Fintech group Revolut seeks European banking licence

Business has signed up 950,000 customers in just two years, including 50,000 in Ireland

Revolut, a mobile-based fintech firm which has 50,000 customers in Ireland, has applied for a European banking licence and begun building its own in-house payment processor as it seeks to roll-out the world’s first global banking app.

Revolut, a mobile-based fintech firm which has 50,000 customers in Ireland, has applied for a European banking licence and begun building its own in-house payment processor as it seeks to roll-out the world’s first global banking app.

 

Revolut, a mobile-based fintech firm which has 50,000 customers in Ireland, has applied for a European banking licence and begun building its own in-house payment processor as it seeks to roll-out the world’s first global banking app.

The company said it expects to be granted the banking licence, which will allow it to offer additional credit and deposit services, and protect client funds up to €100,000, early next year.

Details of the announcement were announced on the sidelines of the Web Summit in Lisbon.

Speaking to The Irish Times, Revolut founder and chief executive Nikolay Storonsky said the company had delayed applying for the banking licence until now because its main focus had been on building the best platform possible.

“Even without a banking licence, we have attracted over 950,000 users across Europe,” he said.

“Obtaining a licence will be good for our customers in Ireland and elsewhere as it will allow us to provide more services,” Mr Storonsky added.

Revolut allows users to open a current account in 60 seconds, exchange currencies at the interbank exchange rate, transfer to any bank in the world, and spend fee-free in 120 currencies with a contactless MasterCard.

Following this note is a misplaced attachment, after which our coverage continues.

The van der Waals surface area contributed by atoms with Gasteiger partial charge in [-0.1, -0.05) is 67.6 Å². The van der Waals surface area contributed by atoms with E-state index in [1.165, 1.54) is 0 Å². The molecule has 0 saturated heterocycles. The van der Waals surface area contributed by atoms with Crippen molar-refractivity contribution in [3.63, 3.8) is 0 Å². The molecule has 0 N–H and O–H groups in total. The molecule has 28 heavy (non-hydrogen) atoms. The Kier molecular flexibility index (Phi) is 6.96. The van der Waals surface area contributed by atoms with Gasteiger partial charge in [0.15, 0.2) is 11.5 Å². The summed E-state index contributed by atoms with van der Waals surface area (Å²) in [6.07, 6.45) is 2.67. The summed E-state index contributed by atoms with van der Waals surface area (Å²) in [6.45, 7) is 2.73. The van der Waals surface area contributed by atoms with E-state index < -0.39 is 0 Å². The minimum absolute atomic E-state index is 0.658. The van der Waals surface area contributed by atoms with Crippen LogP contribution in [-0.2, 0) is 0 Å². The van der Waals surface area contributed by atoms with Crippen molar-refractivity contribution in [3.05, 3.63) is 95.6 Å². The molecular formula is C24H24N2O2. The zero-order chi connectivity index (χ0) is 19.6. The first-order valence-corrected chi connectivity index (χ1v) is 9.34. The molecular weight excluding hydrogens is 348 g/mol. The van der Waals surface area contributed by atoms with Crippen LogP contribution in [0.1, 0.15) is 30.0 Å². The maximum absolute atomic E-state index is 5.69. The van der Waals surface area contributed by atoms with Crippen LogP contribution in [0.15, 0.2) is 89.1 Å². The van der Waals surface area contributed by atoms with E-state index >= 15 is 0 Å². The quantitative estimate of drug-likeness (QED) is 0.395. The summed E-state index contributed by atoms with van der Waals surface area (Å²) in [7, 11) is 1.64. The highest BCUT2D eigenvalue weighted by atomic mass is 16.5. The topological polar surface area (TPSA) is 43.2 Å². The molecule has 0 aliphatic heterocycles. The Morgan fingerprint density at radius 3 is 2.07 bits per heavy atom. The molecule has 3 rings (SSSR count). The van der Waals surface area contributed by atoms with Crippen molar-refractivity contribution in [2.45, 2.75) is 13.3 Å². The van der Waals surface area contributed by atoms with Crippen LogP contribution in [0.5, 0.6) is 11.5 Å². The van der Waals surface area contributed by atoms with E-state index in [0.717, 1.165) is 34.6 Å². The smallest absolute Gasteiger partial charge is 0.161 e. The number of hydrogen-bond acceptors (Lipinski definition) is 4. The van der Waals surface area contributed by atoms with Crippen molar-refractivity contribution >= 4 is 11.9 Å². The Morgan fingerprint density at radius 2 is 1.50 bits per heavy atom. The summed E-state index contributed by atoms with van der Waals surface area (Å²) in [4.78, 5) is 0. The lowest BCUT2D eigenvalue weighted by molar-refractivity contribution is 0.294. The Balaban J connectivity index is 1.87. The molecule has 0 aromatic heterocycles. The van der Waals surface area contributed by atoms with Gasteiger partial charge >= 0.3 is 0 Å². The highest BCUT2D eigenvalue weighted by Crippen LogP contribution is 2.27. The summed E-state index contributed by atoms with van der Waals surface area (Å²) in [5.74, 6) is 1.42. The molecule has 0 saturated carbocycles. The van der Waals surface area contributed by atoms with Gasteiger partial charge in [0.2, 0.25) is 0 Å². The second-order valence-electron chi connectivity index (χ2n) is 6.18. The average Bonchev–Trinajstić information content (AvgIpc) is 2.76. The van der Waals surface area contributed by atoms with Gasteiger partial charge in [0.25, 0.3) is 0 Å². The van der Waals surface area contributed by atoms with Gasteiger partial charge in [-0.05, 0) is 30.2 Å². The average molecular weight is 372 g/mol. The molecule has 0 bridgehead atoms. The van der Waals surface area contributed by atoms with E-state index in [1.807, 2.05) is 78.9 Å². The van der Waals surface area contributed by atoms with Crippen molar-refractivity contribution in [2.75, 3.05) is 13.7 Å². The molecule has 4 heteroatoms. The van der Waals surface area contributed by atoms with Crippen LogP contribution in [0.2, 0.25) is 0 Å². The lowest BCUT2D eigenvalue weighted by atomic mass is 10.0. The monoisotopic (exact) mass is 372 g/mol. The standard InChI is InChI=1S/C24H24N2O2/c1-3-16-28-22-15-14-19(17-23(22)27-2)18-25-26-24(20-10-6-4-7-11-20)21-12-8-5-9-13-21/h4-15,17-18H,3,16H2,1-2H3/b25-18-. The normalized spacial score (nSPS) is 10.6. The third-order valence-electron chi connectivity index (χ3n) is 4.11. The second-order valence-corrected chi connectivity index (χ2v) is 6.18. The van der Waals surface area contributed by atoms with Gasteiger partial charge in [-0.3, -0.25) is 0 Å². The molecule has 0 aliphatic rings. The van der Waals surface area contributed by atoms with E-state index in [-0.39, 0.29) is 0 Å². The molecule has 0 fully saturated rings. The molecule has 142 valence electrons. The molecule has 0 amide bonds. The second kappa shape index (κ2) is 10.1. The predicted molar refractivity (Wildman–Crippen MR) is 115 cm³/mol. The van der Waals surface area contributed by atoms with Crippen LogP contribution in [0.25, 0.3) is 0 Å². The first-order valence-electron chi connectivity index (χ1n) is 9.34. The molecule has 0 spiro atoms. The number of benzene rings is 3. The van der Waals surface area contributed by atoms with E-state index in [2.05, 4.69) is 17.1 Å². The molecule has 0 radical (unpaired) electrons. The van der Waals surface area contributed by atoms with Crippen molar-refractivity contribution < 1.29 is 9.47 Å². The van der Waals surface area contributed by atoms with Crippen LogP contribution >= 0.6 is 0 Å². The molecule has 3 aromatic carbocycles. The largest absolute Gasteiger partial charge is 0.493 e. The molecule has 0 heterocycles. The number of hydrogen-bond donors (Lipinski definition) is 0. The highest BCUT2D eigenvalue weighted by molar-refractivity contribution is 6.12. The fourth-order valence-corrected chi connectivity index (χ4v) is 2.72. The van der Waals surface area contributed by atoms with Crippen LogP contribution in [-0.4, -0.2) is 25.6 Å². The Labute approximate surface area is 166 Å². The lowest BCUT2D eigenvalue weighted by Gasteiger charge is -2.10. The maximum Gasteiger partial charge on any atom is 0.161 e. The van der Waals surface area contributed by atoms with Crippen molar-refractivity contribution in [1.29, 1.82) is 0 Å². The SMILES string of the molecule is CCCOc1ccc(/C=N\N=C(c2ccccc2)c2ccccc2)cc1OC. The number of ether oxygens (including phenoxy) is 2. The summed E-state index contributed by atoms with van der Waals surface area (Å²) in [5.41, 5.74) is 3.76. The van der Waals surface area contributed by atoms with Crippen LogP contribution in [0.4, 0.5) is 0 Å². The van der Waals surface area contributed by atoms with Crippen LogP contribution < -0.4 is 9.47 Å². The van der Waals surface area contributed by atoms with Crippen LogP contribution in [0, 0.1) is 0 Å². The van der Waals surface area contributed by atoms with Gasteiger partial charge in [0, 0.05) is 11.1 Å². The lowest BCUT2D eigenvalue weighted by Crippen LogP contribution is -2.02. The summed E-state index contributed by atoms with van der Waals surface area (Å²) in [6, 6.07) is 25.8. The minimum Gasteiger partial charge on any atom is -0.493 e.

In just two years, the London-based company has signed up over 900,000 users across Europe and processed 42 million transactions with a total volume transaction of $6 billion to date.

Earlier this year Revolut launched business accounts across Europe, allowing companies to hold, exchange and transfer in 25 currencies,and issue employees with free corporate spending cards to reduce expense costs. Revolut currently has over 16,000 business customers, including more than 500 in Ireland.

The company, which launched in Ireland in early 2015, has said it is intent on disrupting Irish banks by allowing users to spend globally at the real exchange rate and eliminating unfair fees for standard transactions, contactless payments and ATM withdrawals.

Revolut raised $66 million (€58 million) in July in a Series B round led by Index Ventures . to fund expansion across Asia and North America. Total investment in the finch, which was launched by Nikolay Storonsky and Vlad Yatsenko in July 2015, now stands at $90 million.

It recently appointed William Keane as country manager for Ireland and opened up an office in Dublin.